The Breakdown

Ever since the days of our Paleolithic, cave-dwelling predecessors, family has served as a refuge against the dangers of the world. After all, exposed and relatively defenseless, our ancestors stood a fairly good chance of being eaten by a member of a predatory species. Although I don’t have firsthand experience, I presume it doesn’t take long to discover there is safety and comfort in togetherness when you’re being stalked by a gi-normous tiger.

Though we don’t have to dodge saber tooth cats today, the protective bond of family is as important as ever. Unlike in the past, though, ­­us modern-day humans tend to live and work in communities with vast numbers of folks we’re not related to, generally keeping to ourselves and ignoring the problems of others. And with headlines dominated by stories of mean, cruel, and cold people doing mean, cold, and cruel things, we have good reason to isolate ourselves from strangers—our world can be a downright terrifying place. I know that I had begun to lose my faith in the goodness of people, and I’m sure I’m not alone in that. But then a complete stranger treated me like family.

As lake dwellers, you might not be familiar with Independence Boulevard in Charlotte, but think the Daytona 500, only with six lanes of traffic. So when my car stalled, I was filled with fear as my son and I pushed it across the lanes of oncoming cars as drivers honked and shouted not-so-helpful suggestions. Just as I was about to give up, a stranger was there pushing with us. At the shoulder, I thanked him profusely, expecting him to be on his way—after all, his beach-bound family was waiting for him in his car. Instead, this complete stranger waved down drivers, procured jumper cables, and tried to jump-start my battery. When that failed, he drove to Auto Zone, purchased a new battery, then returned to put it in my car. When that didn’t work either, he called a friend with a towing business and waited with us until he got there. Nearly three hours later, when he should have been sitting on a beach with a cool beverage in his hand, he finally turned to leave. As I hugged him and once again expressed my gratitude, he replied, “That’s what family does, right? And the way I see it, we’re all just part of one big family.”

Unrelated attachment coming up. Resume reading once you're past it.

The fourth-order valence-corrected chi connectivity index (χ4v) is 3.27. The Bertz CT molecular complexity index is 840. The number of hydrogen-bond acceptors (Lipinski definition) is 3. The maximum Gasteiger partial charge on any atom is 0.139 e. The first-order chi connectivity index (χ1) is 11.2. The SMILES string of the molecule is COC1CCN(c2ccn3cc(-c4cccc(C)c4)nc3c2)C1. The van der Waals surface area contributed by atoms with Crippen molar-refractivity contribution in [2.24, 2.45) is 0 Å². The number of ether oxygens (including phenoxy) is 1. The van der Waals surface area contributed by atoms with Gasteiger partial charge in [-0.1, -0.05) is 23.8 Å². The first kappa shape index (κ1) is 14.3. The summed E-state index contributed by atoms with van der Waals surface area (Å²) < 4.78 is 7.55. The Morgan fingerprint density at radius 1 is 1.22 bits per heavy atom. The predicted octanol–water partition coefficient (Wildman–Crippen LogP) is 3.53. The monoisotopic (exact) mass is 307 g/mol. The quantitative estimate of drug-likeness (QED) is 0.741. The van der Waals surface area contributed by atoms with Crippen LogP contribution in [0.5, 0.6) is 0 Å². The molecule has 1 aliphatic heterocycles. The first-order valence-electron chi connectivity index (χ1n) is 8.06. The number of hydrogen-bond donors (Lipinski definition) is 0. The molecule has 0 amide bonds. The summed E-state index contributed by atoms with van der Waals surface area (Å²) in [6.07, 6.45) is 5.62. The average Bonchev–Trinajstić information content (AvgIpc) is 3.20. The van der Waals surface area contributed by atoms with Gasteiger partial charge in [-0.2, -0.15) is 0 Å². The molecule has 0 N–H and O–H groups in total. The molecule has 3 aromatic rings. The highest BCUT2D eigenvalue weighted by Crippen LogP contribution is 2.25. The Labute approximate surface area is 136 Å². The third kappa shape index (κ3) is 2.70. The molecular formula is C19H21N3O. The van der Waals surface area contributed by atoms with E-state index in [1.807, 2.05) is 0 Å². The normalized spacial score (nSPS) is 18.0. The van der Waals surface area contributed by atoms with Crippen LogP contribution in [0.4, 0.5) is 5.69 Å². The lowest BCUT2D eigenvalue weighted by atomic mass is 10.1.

What a wonderful world it would be if we all treated each other—both friend and stranger alike—as family. After all, we are all part of the human family, trying to make it in this crazy adventure called life. But then again, perhaps this experience was meant to show me that many of us already do just that. Maybe, because I had begun to expect the darkness in people, that’s all I was able to see. This kind stranger showed me that the world is full of good people—family, really—I just had to look for them. So the next time I meet a stranger in the line at the grocery or in the waiting room at the dentist, instead of politely nodding and then burying my face in my phone, I’m going to ask, “How’s your mom and them?”…because that’s just what family does.

2018-08-31T14:15:27+00:00

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